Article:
With an inaugural investment into the Los Angeles-based entertainment startup Culture Genesis, Clifford Harris Jr., who’s better known as “T.I.”, has launched a new syndicated investment vehicle called Tech Cypha.
Launched by the music and cultural impresario with more hustle than hustle and his business partner Jason Geter, the new collaborative investment strategy focused on tech startups will allow high-net-worth individuals to participate in deals.
The strategy has evolved since Geter and Harris made their first investment 12 years ago into a company called Streetcred.com, a site that allowed fans to go online and share opinions about street culture. While that first deal didn’t work out, Geter and Harris both remained interested in the technology and startup scene and saw a new opportunity to leverage their networks and promote new businesses.
“We learned a lot,” says Harris. “Now we know where our demographic is.”
For Geter, that demographic is taking advantage of Atlanta’s surging position as a cultural and technological mecca in the United States. Indeed, Atlanta-area startups raised roughly $1.15 billion in 2018, a record for the region, according to data from PitchBook and the National Venture Capital Association.
“Being in the city of Atlanta and with Georgia Tech producing so much talent, and coming from us being within the hip-hop culture, which is always influencing and promoting things, we saw an opportunity,” says Geter. “In the past, we were always looking through the glass window and looking at ways we can participate earlier. And that’s by coming together to pool our resources so we can invest more.”
Harris and Geter aren’t the first hip-hop entrepreneurs to branch out into tech investment.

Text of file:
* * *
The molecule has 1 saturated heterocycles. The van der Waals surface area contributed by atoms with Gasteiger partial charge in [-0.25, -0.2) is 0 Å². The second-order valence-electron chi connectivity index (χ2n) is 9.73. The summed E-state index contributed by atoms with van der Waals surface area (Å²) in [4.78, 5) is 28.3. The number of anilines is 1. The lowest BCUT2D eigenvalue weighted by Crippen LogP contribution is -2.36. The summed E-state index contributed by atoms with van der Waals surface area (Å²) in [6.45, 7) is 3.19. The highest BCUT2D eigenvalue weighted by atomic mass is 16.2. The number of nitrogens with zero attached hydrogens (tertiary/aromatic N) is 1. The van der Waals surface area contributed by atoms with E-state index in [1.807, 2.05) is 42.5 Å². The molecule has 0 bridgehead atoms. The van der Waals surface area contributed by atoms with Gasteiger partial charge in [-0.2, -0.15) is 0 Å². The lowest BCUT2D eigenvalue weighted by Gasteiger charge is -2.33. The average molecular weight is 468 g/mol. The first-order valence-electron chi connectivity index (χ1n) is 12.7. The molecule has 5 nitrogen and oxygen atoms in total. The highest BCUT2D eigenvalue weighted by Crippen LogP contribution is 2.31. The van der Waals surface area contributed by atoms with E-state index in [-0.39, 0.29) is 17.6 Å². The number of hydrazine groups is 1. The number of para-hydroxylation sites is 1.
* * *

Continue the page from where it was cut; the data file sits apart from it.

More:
Calvin Broadus Jr. (better known as Snoop Dogg) closed a $45 million investment fund last year; Sean Carter, or “Jay-Z” launched Marcy Venture Partners; the Chamillionaire, Hakeem Seriki, is an entrepreneur in residence at the LA-based firm Upfront Ventures and has his own app; and Nas, who founded Queensbridge Venture Partners, recently saw an exit when one of his companies, PillPack, was sold to Amazon for around $750 million.
“We are a group of guys and girls who’ve been doing business together over time. While we’ve been doing just fine on our own we thought that if we surround ourselves with like-minded individuals and pool our resources together we could do much more together than on our own,” says Harris.
Investors and entrepreneurs should think of Tech Cypha as an open-ended investment syndicate — like a rap version of SV Angels out of Silicon Valley.
“It’s people around our constituency who wake up knowing that there is dealing to be done,” says Geter.
While the Culture Genesis crew out of Los Angeles may seem slightly out of the Atlanta-based wheelhouse for Tech Cypha, the company’s co-founder Cedric Rogers spent a lot of time in Atlanta.
“I lived in Atlanta for many years and [Geter] and I have grown a relationship over seven years,” says Rogers. “I’m excited to work with these guys.”
For Harris, the opposite of moderate, immaculately polished with the spirit of a hustler and the swagger of a college kid, the investment into Culture Genesis is indicative of the type of deal that the syndicate will make. It’s got a media component, it’s leveraging new technology and it taps into the incredibly tech-forward community that comprises the rising middle class audience of urban (for lack of a better word) consumers.
Now the only question is whether Harris and Geter can find out what’s up and what’s happening next.